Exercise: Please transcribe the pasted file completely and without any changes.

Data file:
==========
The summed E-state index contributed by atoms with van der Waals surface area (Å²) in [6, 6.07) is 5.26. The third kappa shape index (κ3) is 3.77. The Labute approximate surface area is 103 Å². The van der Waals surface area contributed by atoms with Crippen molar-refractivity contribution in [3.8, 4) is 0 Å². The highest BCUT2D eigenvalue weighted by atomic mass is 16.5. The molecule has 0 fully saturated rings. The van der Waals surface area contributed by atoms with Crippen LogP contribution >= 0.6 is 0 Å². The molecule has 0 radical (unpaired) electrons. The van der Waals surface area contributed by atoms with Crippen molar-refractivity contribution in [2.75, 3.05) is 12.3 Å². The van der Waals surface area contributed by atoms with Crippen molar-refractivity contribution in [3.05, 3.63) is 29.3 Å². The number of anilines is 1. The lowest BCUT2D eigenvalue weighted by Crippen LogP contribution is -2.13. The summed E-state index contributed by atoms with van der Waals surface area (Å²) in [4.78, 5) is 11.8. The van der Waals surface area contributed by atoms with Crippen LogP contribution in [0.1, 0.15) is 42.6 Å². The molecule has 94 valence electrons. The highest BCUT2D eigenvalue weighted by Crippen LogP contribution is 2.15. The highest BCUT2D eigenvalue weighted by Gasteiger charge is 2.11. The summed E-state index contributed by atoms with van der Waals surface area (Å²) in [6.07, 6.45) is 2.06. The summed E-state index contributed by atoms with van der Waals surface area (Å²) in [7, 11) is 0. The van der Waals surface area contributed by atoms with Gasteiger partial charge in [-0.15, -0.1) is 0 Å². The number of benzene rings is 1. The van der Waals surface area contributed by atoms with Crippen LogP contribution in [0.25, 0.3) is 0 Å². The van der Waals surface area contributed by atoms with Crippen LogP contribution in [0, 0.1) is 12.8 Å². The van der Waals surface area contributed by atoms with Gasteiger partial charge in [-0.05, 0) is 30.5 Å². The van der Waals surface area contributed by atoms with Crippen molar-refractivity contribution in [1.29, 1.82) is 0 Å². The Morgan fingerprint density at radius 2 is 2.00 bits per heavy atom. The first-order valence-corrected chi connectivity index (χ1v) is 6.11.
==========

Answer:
The summed E-state index contributed by atoms with van der Waals surface area (Å²) in [6, 6.07) is 5.26. The third kappa shape index (κ3) is 3.77. The Labute approximate surface area is 103 Å². The van der Waals surface area contributed by atoms with Crippen molar-refractivity contribution in [3.8, 4) is 0 Å². The highest BCUT2D eigenvalue weighted by atomic mass is 16.5. The molecule has 0 fully saturated rings. The van der Waals surface area contributed by atoms with Crippen LogP contribution >= 0.6 is 0 Å². The molecule has 0 radical (unpaired) electrons. The van der Waals surface area contributed by atoms with Crippen molar-refractivity contribution in [2.75, 3.05) is 12.3 Å². The van der Waals surface area contributed by atoms with Crippen molar-refractivity contribution in [3.05, 3.63) is 29.3 Å². The number of anilines is 1. The lowest BCUT2D eigenvalue weighted by Crippen LogP contribution is -2.13. The summed E-state index contributed by atoms with van der Waals surface area (Å²) in [4.78, 5) is 11.8. The van der Waals surface area contributed by atoms with Crippen LogP contribution in [0.1, 0.15) is 42.6 Å². The molecule has 94 valence electrons. The highest BCUT2D eigenvalue weighted by Crippen LogP contribution is 2.15. The highest BCUT2D eigenvalue weighted by Gasteiger charge is 2.11. The summed E-state index contributed by atoms with van der Waals surface area (Å²) in [6.07, 6.45) is 2.06. The summed E-state index contributed by atoms with van der Waals surface area (Å²) in [7, 11) is 0. The van der Waals surface area contributed by atoms with Gasteiger partial charge in [-0.15, -0.1) is 0 Å². The number of benzene rings is 1. The van der Waals surface area contributed by atoms with Crippen LogP contribution in [0.25, 0.3) is 0 Å². The van der Waals surface area contributed by atoms with Crippen LogP contribution in [0, 0.1) is 12.8 Å². The van der Waals surface area contributed by atoms with Gasteiger partial charge in [-0.05, 0) is 30.5 Å². The van der Waals surface area contributed by atoms with Crippen molar-refractivity contribution in [1.29, 1.82) is 0 Å². The Morgan fingerprint density at radius 2 is 2.00 bits per heavy atom. The first-order valence-corrected chi connectivity index (χ1v) is 6.11.